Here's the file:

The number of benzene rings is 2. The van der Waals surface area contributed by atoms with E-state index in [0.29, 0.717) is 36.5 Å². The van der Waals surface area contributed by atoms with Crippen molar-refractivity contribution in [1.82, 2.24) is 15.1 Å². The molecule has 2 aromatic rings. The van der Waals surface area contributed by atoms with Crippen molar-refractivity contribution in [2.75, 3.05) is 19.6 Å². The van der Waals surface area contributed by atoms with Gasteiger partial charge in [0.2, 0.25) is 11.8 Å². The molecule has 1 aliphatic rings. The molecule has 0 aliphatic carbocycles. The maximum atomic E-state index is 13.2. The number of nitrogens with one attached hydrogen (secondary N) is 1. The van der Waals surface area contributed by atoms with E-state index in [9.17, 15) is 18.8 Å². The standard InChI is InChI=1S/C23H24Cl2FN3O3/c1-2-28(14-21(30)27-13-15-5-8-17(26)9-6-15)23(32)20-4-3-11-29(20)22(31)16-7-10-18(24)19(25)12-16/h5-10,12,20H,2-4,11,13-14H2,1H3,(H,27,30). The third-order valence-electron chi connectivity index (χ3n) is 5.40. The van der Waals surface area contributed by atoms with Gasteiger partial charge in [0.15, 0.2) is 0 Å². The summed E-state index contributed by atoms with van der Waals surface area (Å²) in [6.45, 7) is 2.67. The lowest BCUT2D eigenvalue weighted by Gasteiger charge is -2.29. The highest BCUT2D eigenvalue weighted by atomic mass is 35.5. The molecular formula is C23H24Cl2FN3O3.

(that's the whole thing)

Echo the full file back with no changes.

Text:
The number of benzene rings is 2. The van der Waals surface area contributed by atoms with E-state index in [0.29, 0.717) is 36.5 Å². The van der Waals surface area contributed by atoms with Crippen molar-refractivity contribution in [1.82, 2.24) is 15.1 Å². The molecule has 2 aromatic rings. The van der Waals surface area contributed by atoms with Crippen molar-refractivity contribution in [2.75, 3.05) is 19.6 Å². The van der Waals surface area contributed by atoms with Gasteiger partial charge in [0.2, 0.25) is 11.8 Å². The molecule has 1 aliphatic rings. The molecule has 0 aliphatic carbocycles. The maximum atomic E-state index is 13.2. The number of nitrogens with one attached hydrogen (secondary N) is 1. The van der Waals surface area contributed by atoms with E-state index in [9.17, 15) is 18.8 Å². The standard InChI is InChI=1S/C23H24Cl2FN3O3/c1-2-28(14-21(30)27-13-15-5-8-17(26)9-6-15)23(32)20-4-3-11-29(20)22(31)16-7-10-18(24)19(25)12-16/h5-10,12,20H,2-4,11,13-14H2,1H3,(H,27,30). The third-order valence-electron chi connectivity index (χ3n) is 5.40. The van der Waals surface area contributed by atoms with Gasteiger partial charge in [0.15, 0.2) is 0 Å². The summed E-state index contributed by atoms with van der Waals surface area (Å²) in [6.45, 7) is 2.67. The lowest BCUT2D eigenvalue weighted by Gasteiger charge is -2.29. The highest BCUT2D eigenvalue weighted by atomic mass is 35.5. The molecular formula is C23H24Cl2FN3O3.